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Joan Burton Paton (1916–2000)

by Libby Robin

This article was published online in 2024

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Joan Paton, by Damian McDonald, 1999

Joan Paton, by Damian McDonald, 1999

National Library of Australia, 24448558

Joan Burton Paton (1916–2000), ornithologist, biochemist, educator, and conservationist, was born on 1 September 1916 at Neutral Bay, Sydney, youngest of five children of (Sir) John Burton Cleland, medical practitioner, microbiologist, and pathologist, and his wife Dora Isabel, née Paton, both South Australian born. When Joan was three her father was appointed professor of pathology at the University of Adelaide and the family relocated to South Australia. After her paternal grandmother died on 31 March 1928 they moved into the historic Cleland family home, Gleeville-under-the-Hills, at Beaumont, where she lived for the rest of her life.

Cleland was educated at Presbyterian Girls’ (from 1977 Seymour) College, where her studies included chemistry and physics. From the late 1920s her nature writing, which often focused on birdlife, was published in the children’s pages of Adelaide newspapers, and in 1931 she won a prize from the Gould League of Bird Lovers for a natural history essay documenting her holiday observations. The whole family were enthusiastic natural historians and conservationists and on long trips always stopped to inspect roadkill. From this practical experience she learned how to skin birds and prepare museum specimens. At sixteen she exhibited some of these to members of the South Australian Ornithological Association (SAOA), whose meetings she had started attending with her father.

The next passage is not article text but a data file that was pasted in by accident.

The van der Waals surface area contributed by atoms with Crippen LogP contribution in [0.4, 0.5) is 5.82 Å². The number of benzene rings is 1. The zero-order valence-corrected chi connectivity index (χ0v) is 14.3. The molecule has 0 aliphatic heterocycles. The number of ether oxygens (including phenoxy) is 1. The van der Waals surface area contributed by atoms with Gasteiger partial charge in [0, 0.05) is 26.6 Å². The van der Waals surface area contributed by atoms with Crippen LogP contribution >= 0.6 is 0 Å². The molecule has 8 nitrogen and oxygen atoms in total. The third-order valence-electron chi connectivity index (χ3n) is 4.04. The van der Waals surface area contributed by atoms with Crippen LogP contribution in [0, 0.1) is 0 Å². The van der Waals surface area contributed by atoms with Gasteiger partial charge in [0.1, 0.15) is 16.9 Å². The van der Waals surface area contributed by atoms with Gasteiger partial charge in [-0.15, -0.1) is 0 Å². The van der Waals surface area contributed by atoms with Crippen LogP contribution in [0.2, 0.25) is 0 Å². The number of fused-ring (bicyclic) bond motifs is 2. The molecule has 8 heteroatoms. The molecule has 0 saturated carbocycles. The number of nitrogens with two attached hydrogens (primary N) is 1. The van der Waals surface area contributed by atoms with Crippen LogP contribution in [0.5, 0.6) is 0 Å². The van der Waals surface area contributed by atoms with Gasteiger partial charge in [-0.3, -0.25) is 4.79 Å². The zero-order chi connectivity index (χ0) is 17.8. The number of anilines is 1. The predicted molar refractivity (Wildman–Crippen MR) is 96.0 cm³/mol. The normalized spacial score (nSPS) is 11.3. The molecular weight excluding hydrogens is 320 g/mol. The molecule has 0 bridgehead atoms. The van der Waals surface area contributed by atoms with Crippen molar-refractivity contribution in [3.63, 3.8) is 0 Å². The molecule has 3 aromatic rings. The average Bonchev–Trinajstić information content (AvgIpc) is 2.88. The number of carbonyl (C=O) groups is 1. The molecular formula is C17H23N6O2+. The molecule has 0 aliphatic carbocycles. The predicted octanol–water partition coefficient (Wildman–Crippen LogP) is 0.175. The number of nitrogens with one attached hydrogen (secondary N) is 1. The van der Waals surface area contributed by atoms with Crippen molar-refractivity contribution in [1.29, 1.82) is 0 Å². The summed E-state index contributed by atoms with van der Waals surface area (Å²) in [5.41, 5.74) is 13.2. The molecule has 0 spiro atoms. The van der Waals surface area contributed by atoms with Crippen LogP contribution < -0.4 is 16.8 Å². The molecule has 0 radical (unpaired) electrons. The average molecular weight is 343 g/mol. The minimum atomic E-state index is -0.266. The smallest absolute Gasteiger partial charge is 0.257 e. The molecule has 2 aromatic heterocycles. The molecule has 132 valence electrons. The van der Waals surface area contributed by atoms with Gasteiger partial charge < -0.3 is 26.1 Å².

Influenced by her father’s training in medicine and microbiology as well as a strong family tradition that saw her mother and siblings take degrees in either science or medicine, Cleland studied biochemistry at the University of Adelaide (BSc, 1937; BSc Hons, 1939; MSc, 1947). Active in student life, she was treasurer for the Adelaide University Science Association and played representative hockey alongside her sisters.